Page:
The very fact that gays are willing to fight so hard for so long to be permitted to marry seems to only support the ongoing vitality of marriage as a social institution. And yet the fight for the right to marry has somehow been labeled the doom of the very prize. Odd.
So on to a point that follows (for me anyway) on the heels of this – the Other Side. In my view, it isn’t the right of gay couples to marry that threatens marriage as an institution of social value, but rather the opposition to it. That’s right Righties – it’s all your own doing! Here’s how it works. You (the antis) are making marriage into a club – a heteros-only club. And in the process, you are pushing marriage into a particular social cubical – an ultra-religious, intolerant, out-of-touch, isolationist, old-fashioned cubicle. Not surprisingly, there are many, many people who don’t want to play in your clubhouse, and choose to reject being associated with those labels. Consequently, the young will flock away from the very thing you are trying so hard to make Yours and Only Yours. No one who disagrees or wants to do things differently need apply. So congratulations, you’re turning marriage into a Whites Only golf club, a Men Only bar, and losing the war to win the battle.
The appeal of Walker’s decision has hung itself on the state’s interest in funneling procreative relationships into the stable institution of marriage. So, let me get this straight. If we let gays marry, all of their accidental procreating will happen outside marriage? And if we let gays marry, all the heteros who accidentally procreate outside marriage, won’t. Huh? I will stop now, and hopefully the silliness of this last, desperate attempt to keep up the No Blacks, Girls, Jews, Protestants, (fill in your favorite group here) Allowed signs up.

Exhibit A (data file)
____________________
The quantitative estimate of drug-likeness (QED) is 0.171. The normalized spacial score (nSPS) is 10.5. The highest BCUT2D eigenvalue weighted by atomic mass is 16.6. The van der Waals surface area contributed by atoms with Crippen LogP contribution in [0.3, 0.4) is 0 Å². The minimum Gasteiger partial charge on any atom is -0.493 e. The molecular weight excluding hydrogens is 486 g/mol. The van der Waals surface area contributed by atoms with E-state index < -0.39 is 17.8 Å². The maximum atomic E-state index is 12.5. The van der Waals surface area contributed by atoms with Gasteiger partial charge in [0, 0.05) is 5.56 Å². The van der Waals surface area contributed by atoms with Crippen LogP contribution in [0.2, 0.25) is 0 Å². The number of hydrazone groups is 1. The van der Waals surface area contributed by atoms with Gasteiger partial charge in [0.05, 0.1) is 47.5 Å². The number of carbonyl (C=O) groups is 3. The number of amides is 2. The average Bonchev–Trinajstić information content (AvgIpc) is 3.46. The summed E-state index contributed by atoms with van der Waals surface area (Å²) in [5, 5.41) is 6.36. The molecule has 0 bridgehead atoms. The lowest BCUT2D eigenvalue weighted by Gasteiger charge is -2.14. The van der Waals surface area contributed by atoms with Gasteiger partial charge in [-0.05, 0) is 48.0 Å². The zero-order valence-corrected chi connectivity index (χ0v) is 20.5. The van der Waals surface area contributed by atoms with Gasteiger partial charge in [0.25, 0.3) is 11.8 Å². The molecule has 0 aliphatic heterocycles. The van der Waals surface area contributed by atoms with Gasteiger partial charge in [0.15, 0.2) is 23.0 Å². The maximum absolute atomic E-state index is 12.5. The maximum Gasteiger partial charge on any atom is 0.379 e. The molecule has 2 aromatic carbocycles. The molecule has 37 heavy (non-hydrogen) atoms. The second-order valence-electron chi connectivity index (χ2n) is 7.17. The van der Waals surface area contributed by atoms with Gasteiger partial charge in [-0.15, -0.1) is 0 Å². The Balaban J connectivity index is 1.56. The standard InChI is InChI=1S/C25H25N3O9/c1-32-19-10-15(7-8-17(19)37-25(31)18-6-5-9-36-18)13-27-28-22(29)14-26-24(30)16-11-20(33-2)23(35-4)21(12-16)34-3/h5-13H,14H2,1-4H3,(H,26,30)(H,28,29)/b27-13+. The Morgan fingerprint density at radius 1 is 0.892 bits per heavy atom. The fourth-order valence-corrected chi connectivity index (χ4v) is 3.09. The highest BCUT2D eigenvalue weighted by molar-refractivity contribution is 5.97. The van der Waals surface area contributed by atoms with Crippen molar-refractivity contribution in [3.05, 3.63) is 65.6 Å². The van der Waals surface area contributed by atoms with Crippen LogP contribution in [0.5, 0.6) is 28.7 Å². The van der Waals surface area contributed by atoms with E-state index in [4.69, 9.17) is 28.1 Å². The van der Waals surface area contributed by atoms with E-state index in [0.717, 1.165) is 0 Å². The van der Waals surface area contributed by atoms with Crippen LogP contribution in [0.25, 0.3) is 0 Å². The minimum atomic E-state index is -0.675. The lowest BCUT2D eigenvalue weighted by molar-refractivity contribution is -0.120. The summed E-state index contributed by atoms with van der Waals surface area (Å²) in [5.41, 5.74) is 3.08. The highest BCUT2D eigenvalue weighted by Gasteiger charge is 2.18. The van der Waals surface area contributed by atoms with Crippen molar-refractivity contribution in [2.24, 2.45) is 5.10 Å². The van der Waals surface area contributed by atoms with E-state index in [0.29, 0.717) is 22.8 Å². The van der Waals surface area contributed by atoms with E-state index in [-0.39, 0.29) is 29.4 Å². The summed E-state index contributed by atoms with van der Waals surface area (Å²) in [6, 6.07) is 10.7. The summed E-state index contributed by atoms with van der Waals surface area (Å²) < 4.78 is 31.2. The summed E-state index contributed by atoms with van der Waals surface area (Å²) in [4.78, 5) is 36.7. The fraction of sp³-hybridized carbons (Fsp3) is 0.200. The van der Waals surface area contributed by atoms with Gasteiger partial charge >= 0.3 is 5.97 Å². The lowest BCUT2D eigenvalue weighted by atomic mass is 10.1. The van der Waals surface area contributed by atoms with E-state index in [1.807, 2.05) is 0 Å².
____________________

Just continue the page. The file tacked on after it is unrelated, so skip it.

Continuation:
And P.S. – a friend of mine once said that his objection to gay marriage is simply that the states shouldn’t be involved with marriage in the first place, it’s a religious institution. Agreed, but they did get involved, so now they are involved and the actuality of marriage is as a civil and legal structure. The religious element is now little more than ceremonial. So it has to be addressed as a civil institution with the attendant civil benefits. No one has ever said that any church would have to perform gay weddings any more than they have to perform interracial or interfaith weddings. That’s still entirely up to the church. And now that I’ve been to my first church-performed gay wedding, I can say with authority that it was every bit as beautiful, moving, romantic, and meaningful as any hetero religious wedding performed at the point of a shotgun.
OK I lied – there’s one more thing. I’ve heard a lot of outcry about an “activist judge” overturning the “will of the people” and I feel the need to express the outrage and face-palmistry of this. Holy cow people – didn’t any of you ever have 6th grade Civics!! The judicial branch of government is designed to be isolated from populist influences. The whole idea of an independent judiciary is for the judges to protect the minority from oppression by the majority. THAT’S THEIR JOB!!! The legislature is for populism, the judiciary is expressly NOT a populist institution. Judges are supposed to protect the rights of the people least able to do so through the legislature. So the complaints that the judge was out of line for overturning the will of the people, and claims that this is evidence that something has to change, are just embarrassing to me. Well, I’m embarrassed for the people making these claims. Especially since they seem to buttress their outrage with references to the Founders and democratic government. Really? Try again – you clearly don’t understand the tripartite government you’re so busy defending. Grab a 6th grade textbook and do a little looking-into and get back to us.
OK then, carry on. I’m just saying.
This little rambling has very little to contribute to the social conversation, but at the same time, it might have some unintended effect ... do with it what you will.|
On having a child too young
Yes, I had a child too young, but not Teen Mom-style too young. Long story short – I graduated high school at 17 and got a year of college in before I had my son Jake at 19. As someone who grew up with the assumption that I would go to college and steer my life to grand adventures, the last thing I ever expected was to be benched so early. But there I was – young, broke, no useable education to speak of, no family around, and (I learned later) no meaningful partner. So I had a baby, and it was all of the clichés that Lifetime Television builds its lineup around – I tapped into the wellsprings of emotion that becoming a mother opens up. It was intense bonding I had never expected, and my son is now nearly 16 and my best buddy. OK that’s enough sappy.